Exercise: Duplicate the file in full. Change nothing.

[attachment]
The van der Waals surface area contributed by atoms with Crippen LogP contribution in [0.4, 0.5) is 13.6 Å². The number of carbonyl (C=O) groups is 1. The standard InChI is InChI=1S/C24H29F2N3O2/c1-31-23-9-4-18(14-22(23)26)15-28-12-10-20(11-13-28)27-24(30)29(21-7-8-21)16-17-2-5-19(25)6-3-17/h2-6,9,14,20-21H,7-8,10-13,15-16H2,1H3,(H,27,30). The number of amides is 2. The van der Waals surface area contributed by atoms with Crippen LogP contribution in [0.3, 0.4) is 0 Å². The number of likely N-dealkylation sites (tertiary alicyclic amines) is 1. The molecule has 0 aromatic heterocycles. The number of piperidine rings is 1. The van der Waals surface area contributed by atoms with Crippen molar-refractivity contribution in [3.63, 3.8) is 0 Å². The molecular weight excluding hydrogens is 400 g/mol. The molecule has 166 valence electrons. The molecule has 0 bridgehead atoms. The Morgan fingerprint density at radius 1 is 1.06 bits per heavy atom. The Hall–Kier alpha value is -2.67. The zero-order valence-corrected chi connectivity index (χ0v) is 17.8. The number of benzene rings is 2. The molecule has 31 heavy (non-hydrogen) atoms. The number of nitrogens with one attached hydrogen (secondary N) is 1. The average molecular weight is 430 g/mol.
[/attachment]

The van der Waals surface area contributed by atoms with Crippen LogP contribution in [0.4, 0.5) is 13.6 Å². The number of carbonyl (C=O) groups is 1. The standard InChI is InChI=1S/C24H29F2N3O2/c1-31-23-9-4-18(14-22(23)26)15-28-12-10-20(11-13-28)27-24(30)29(21-7-8-21)16-17-2-5-19(25)6-3-17/h2-6,9,14,20-21H,7-8,10-13,15-16H2,1H3,(H,27,30). The number of amides is 2. The van der Waals surface area contributed by atoms with Crippen LogP contribution in [0.3, 0.4) is 0 Å². The number of likely N-dealkylation sites (tertiary alicyclic amines) is 1. The molecule has 0 aromatic heterocycles. The number of piperidine rings is 1. The van der Waals surface area contributed by atoms with Crippen molar-refractivity contribution in [3.63, 3.8) is 0 Å². The molecular weight excluding hydrogens is 400 g/mol. The molecule has 166 valence electrons. The molecule has 0 bridgehead atoms. The Morgan fingerprint density at radius 1 is 1.06 bits per heavy atom. The Hall–Kier alpha value is -2.67. The zero-order valence-corrected chi connectivity index (χ0v) is 17.8. The number of benzene rings is 2. The molecule has 31 heavy (non-hydrogen) atoms. The number of nitrogens with one attached hydrogen (secondary N) is 1. The average molecular weight is 430 g/mol.